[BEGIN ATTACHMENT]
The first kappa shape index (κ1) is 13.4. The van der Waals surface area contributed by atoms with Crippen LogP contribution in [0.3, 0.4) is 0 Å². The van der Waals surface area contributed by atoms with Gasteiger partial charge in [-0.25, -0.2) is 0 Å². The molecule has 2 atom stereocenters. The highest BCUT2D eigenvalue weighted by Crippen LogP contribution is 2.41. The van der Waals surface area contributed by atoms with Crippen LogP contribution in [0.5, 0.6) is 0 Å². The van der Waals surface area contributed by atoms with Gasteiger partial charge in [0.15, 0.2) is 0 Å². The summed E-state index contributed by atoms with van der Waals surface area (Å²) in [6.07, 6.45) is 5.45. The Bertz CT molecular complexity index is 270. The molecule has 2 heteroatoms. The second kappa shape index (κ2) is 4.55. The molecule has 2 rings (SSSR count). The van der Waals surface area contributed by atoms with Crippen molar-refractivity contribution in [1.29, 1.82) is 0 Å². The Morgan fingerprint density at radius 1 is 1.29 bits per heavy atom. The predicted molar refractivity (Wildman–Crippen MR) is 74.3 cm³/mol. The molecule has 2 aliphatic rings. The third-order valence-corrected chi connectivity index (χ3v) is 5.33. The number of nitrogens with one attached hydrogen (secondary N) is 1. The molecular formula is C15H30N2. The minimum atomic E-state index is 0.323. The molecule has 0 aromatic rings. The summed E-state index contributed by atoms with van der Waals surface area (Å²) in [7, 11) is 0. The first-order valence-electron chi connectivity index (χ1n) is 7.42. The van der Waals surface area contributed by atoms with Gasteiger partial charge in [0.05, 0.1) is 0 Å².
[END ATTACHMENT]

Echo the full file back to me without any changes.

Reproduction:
The first kappa shape index (κ1) is 13.4. The van der Waals surface area contributed by atoms with Crippen LogP contribution in [0.3, 0.4) is 0 Å². The van der Waals surface area contributed by atoms with Gasteiger partial charge in [-0.25, -0.2) is 0 Å². The molecule has 2 atom stereocenters. The highest BCUT2D eigenvalue weighted by Crippen LogP contribution is 2.41. The van der Waals surface area contributed by atoms with Crippen LogP contribution in [0.5, 0.6) is 0 Å². The van der Waals surface area contributed by atoms with Gasteiger partial charge in [0.15, 0.2) is 0 Å². The summed E-state index contributed by atoms with van der Waals surface area (Å²) in [6.07, 6.45) is 5.45. The Bertz CT molecular complexity index is 270. The molecule has 2 heteroatoms. The second kappa shape index (κ2) is 4.55. The molecule has 2 rings (SSSR count). The van der Waals surface area contributed by atoms with Crippen molar-refractivity contribution in [1.29, 1.82) is 0 Å². The Morgan fingerprint density at radius 1 is 1.29 bits per heavy atom. The predicted molar refractivity (Wildman–Crippen MR) is 74.3 cm³/mol. The molecule has 2 aliphatic rings. The third-order valence-corrected chi connectivity index (χ3v) is 5.33. The number of nitrogens with one attached hydrogen (secondary N) is 1. The molecular formula is C15H30N2. The minimum atomic E-state index is 0.323. The molecule has 0 aromatic rings. The summed E-state index contributed by atoms with van der Waals surface area (Å²) in [7, 11) is 0. The first-order valence-electron chi connectivity index (χ1n) is 7.42. The van der Waals surface area contributed by atoms with Gasteiger partial charge in [0.05, 0.1) is 0 Å².